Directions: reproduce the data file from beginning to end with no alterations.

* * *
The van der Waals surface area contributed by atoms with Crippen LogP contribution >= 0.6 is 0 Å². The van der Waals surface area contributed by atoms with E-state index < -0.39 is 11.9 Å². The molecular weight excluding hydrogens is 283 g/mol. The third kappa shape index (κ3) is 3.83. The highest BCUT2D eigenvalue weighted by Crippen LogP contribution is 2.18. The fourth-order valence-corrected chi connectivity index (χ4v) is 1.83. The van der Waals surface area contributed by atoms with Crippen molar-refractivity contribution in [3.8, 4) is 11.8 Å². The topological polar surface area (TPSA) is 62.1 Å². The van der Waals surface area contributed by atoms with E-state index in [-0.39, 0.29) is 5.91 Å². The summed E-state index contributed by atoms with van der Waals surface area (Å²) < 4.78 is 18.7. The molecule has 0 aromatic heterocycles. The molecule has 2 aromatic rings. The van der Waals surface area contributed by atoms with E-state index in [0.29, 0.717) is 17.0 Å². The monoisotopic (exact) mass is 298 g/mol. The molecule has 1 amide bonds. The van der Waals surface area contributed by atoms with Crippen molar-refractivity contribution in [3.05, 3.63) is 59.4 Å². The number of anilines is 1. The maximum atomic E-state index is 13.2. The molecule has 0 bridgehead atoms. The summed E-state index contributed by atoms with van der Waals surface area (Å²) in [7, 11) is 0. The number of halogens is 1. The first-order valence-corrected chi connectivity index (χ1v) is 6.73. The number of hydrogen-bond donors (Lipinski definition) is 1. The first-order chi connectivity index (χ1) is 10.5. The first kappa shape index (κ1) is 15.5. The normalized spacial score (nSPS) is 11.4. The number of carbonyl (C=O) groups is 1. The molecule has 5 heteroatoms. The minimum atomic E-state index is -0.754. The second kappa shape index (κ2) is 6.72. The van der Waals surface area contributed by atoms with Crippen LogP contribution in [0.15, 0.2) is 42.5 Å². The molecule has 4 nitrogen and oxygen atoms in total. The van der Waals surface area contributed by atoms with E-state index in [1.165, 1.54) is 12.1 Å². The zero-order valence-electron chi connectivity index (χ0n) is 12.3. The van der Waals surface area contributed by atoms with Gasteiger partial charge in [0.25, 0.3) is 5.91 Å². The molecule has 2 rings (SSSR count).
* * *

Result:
The van der Waals surface area contributed by atoms with Crippen LogP contribution >= 0.6 is 0 Å². The van der Waals surface area contributed by atoms with E-state index < -0.39 is 11.9 Å². The molecular weight excluding hydrogens is 283 g/mol. The third kappa shape index (κ3) is 3.83. The highest BCUT2D eigenvalue weighted by Crippen LogP contribution is 2.18. The fourth-order valence-corrected chi connectivity index (χ4v) is 1.83. The van der Waals surface area contributed by atoms with Crippen molar-refractivity contribution in [3.8, 4) is 11.8 Å². The topological polar surface area (TPSA) is 62.1 Å². The van der Waals surface area contributed by atoms with E-state index in [-0.39, 0.29) is 5.91 Å². The summed E-state index contributed by atoms with van der Waals surface area (Å²) < 4.78 is 18.7. The molecule has 0 aromatic heterocycles. The molecule has 2 aromatic rings. The van der Waals surface area contributed by atoms with E-state index in [0.29, 0.717) is 17.0 Å². The monoisotopic (exact) mass is 298 g/mol. The molecule has 1 amide bonds. The van der Waals surface area contributed by atoms with Crippen molar-refractivity contribution in [3.05, 3.63) is 59.4 Å². The number of anilines is 1. The maximum atomic E-state index is 13.2. The molecule has 0 bridgehead atoms. The summed E-state index contributed by atoms with van der Waals surface area (Å²) in [7, 11) is 0. The number of halogens is 1. The first-order valence-corrected chi connectivity index (χ1v) is 6.73. The number of hydrogen-bond donors (Lipinski definition) is 1. The first-order chi connectivity index (χ1) is 10.5. The first kappa shape index (κ1) is 15.5. The normalized spacial score (nSPS) is 11.4. The number of carbonyl (C=O) groups is 1. The molecule has 5 heteroatoms. The minimum atomic E-state index is -0.754. The second kappa shape index (κ2) is 6.72. The van der Waals surface area contributed by atoms with Crippen LogP contribution in [0.15, 0.2) is 42.5 Å². The molecule has 4 nitrogen and oxygen atoms in total. The van der Waals surface area contributed by atoms with E-state index in [1.165, 1.54) is 12.1 Å². The zero-order valence-electron chi connectivity index (χ0n) is 12.3. The van der Waals surface area contributed by atoms with Gasteiger partial charge in [0.25, 0.3) is 5.91 Å². The molecule has 2 rings (SSSR count).